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My University's Calculus textbook has a companion eBook. The eBook has a couple of tutorial videos in each section. Some of the players prevent you from moving the scrubber forward to a point later in the video.

I see a downside with it, when I want to review part of it and move too far backward it takes a while to catch up. Returning to a video with the intent of covering a certain part later on takes much more time. Is there a positive to not allow scrubbing forward?

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The only "positive" is that it forces viewers to watch an entire advertisement.

In other words, there is no legitimate excuse for denying a user time scrubbing and fast forwarding in a video player.

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Oh look, it's my wheelhouse!

I've worked on a number of different ebook and video products for distance learning and higher education (I have a pretty good guess as to which one you're using). I'm somewhat limited in the amount of detail I can give here but I can say that:

  • It has nothing to do with technical limitations. Streaming video is basically a solved problem these days; everyone's using one of several whitelabel services for hosting and streaming, and offline video has no technical issues with seeking to arbitrary points in the stream.

  • In education it has nothing to do with forced viewing of advertisements (though that of course is a factor in non-education contexts).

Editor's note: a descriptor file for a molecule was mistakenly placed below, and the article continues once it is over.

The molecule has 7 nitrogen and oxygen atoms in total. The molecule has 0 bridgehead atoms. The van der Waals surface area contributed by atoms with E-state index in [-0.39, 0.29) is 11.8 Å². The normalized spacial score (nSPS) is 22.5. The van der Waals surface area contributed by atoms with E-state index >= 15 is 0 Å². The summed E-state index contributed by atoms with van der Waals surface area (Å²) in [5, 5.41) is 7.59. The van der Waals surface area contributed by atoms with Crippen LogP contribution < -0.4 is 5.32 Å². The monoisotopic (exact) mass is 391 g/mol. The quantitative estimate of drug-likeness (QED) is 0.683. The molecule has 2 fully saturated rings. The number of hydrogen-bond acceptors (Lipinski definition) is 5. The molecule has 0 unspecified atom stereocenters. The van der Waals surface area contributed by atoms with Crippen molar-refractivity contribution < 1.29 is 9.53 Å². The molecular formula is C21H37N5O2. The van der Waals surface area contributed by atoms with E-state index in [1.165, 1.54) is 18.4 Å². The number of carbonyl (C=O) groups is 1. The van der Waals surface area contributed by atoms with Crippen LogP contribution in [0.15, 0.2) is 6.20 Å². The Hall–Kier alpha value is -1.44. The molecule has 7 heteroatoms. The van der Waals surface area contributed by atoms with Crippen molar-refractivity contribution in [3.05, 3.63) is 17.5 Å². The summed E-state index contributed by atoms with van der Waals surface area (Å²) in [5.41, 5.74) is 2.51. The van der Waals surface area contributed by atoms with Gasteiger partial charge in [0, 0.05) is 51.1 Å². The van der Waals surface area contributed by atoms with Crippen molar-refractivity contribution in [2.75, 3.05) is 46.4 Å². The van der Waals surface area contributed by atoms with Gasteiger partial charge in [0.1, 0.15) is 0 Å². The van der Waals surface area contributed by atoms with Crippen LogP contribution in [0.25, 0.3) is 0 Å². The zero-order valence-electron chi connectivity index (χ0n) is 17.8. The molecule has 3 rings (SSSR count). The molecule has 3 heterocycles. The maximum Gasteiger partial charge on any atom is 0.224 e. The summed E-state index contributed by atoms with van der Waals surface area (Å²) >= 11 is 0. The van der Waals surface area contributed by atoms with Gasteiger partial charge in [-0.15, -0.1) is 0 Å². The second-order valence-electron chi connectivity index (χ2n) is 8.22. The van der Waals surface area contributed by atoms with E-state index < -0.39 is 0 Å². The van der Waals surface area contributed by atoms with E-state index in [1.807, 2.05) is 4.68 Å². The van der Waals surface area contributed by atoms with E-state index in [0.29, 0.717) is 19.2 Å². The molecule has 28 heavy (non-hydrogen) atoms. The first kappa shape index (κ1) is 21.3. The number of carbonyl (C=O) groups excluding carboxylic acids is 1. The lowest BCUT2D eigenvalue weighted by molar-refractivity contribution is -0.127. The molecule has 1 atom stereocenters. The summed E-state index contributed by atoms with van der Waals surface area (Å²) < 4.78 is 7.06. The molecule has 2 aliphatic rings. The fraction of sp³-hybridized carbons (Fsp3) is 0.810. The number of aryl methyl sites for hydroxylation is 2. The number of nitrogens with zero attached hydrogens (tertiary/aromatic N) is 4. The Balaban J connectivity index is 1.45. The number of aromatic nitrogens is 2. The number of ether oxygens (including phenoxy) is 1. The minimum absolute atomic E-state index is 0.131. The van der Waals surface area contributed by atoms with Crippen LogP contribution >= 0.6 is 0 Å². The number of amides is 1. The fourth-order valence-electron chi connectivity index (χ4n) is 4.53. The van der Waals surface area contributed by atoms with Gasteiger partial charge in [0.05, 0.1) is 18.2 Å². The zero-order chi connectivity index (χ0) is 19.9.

The reasoning behind including this "functionality", instead, is pedagogical -- the concern boils down to the fear that students will just skim ahead in the video and not learn anything. I personally believe it's totally misguided (and somewhat condescending) reasoning, and creates a number of usability problems, but, well, you can't win them all.

(A less frequently verbalized but still real factor is that video is relatively expensive to create, so publishers feel an incentive to make sure the users actually sit through the stuff they spent all that money on...)

One exception to the above: A handful of products have quiz questions interspersed within the video, some of which support branching to different content depending on the student responses -- in those cases there is a good reason to prevent the student from skipping past those points at least. This can be challenging to implement properly , so unfortunately tends to get lazily designed as "just don't let them skip ahead at all".

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This is mostly a technical limitation. For scrubbing to work it requires that the video file can be loaded from an arbitrary point. This isn't something traditional file server were able to do, so especially older setups often lack this functionality.

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